How should the world’s largest social media companies respond to a pernicious online climate, including hate speech and false content posted by users? For some, the answer is clear: take the fake and offensive content down. But for others, censorship – even by a private company – is dangerous in a time when digital platforms have become the new public square and many Americans cite Facebook and Twitter as their primary news sources. Rather than embracing European hate speech laws or developing platform-specific community standards that are sometimes seen as partisan, they argue, social media companies should voluntarily adopt the First Amendment and block content only if it violates American law. Should First Amendment doctrine govern free speech online? Or are new, more internationally focused speech policies better equipped to handle the modern challenges of regulating content and speech in the digital era?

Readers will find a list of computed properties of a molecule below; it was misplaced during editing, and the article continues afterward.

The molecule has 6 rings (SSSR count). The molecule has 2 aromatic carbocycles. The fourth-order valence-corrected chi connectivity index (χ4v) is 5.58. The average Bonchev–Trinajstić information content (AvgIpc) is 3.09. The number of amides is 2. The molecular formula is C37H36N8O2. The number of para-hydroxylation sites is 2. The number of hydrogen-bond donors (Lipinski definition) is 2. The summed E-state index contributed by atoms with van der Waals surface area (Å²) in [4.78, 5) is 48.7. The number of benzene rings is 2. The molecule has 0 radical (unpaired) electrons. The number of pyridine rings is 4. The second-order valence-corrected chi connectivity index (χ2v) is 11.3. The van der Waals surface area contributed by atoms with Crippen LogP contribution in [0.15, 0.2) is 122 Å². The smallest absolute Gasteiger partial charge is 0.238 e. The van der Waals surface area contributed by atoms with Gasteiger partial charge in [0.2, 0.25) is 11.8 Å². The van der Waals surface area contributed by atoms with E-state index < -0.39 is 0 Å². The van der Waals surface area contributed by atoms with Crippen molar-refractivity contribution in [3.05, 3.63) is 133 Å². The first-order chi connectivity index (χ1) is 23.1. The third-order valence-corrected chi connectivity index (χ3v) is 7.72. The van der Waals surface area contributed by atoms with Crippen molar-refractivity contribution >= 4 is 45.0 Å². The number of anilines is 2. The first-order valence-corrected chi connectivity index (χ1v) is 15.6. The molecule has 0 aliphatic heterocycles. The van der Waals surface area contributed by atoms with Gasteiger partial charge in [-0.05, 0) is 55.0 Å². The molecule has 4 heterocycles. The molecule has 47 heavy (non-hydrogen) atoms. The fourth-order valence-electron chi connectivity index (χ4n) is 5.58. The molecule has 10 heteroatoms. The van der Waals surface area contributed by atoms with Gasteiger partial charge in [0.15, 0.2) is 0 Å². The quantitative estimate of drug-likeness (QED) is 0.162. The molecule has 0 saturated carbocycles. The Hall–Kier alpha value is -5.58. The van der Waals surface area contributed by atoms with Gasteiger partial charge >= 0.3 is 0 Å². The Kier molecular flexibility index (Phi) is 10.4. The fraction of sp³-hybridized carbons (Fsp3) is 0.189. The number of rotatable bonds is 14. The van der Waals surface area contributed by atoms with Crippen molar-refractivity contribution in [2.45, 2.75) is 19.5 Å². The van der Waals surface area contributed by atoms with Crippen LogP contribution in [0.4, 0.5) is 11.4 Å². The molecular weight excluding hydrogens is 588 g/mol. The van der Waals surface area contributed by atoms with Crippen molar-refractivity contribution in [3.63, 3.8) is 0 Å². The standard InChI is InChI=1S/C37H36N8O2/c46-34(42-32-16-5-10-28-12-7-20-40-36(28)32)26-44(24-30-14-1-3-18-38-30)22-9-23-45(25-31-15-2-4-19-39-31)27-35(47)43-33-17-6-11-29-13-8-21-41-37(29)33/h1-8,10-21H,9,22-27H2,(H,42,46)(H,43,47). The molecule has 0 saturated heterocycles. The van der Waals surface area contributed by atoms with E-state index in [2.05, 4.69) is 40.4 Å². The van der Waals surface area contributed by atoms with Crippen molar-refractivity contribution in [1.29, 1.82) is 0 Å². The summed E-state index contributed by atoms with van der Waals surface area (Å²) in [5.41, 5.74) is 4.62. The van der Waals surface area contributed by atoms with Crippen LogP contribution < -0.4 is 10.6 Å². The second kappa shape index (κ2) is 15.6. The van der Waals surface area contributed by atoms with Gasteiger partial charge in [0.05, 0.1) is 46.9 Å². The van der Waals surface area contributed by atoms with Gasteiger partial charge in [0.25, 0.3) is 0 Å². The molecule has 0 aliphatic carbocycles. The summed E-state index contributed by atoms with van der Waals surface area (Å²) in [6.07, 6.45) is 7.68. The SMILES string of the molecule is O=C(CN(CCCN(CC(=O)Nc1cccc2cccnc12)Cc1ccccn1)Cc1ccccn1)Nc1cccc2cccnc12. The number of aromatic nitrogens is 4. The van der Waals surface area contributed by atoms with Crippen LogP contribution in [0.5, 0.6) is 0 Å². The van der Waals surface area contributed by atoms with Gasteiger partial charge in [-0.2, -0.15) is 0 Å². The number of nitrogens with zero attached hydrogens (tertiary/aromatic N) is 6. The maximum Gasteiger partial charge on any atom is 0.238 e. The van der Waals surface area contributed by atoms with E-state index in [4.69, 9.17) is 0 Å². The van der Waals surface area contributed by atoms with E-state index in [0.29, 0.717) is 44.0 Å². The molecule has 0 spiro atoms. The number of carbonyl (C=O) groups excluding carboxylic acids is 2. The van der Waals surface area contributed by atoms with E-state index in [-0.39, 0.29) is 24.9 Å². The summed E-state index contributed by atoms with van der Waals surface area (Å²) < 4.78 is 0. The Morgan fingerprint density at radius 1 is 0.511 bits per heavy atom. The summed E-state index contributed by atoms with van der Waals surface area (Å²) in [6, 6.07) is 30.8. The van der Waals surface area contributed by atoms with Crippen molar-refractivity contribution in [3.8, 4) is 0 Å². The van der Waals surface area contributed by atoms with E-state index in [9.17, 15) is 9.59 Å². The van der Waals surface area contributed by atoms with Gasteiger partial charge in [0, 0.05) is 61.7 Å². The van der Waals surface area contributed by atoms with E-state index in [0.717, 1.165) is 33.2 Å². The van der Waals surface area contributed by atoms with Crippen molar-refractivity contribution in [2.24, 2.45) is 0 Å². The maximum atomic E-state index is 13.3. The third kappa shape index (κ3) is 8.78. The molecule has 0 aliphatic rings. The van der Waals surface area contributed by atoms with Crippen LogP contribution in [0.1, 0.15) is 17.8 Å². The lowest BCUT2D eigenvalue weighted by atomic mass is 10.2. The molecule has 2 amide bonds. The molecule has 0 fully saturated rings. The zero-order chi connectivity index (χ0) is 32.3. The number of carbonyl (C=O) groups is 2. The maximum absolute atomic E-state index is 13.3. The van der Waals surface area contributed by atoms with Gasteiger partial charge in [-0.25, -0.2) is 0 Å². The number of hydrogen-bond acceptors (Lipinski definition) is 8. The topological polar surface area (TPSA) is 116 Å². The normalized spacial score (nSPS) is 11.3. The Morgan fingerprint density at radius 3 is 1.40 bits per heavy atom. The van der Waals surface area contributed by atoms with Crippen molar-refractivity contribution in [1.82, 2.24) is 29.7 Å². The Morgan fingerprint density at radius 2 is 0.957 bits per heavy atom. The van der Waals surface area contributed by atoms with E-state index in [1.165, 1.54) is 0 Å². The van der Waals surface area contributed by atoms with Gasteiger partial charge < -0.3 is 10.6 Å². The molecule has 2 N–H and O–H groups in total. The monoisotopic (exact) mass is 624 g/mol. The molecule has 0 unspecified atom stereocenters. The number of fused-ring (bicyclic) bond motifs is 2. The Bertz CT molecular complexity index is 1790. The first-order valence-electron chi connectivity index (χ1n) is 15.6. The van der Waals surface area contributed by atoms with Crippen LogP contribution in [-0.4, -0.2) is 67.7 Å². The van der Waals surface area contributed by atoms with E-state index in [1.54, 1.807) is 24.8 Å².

- The First Amendment is content-neutral and provides a nonpolitical framework for regulating speech. It would behoove social media companies to abide by it.
- Rather than resort to censorship, social media companies can offer users tools that block unwanted content, including content that could be hurtful or offensive.
- Facebook, Twitter, and other social media platforms have become the new public square. Rather than resorting to corporate speech policies, these companies should promote free speech principles in the U.S. and abroad.
- Social media companies are global. The U.S. Constitution is based on American values and, therefore, should not be used to regulate international platforms.
- The spread of hateful digital content dilutes meaningful discourse and, in some cases, causes emotional and physical harm. Social media companies have a duty to offer safe, welcoming platforms for users.
- From election interference to “fake news,” nefarious actors are using social media to undermine democracies and deepen partisan divides. Social media companies must act to prevent this type of conduct.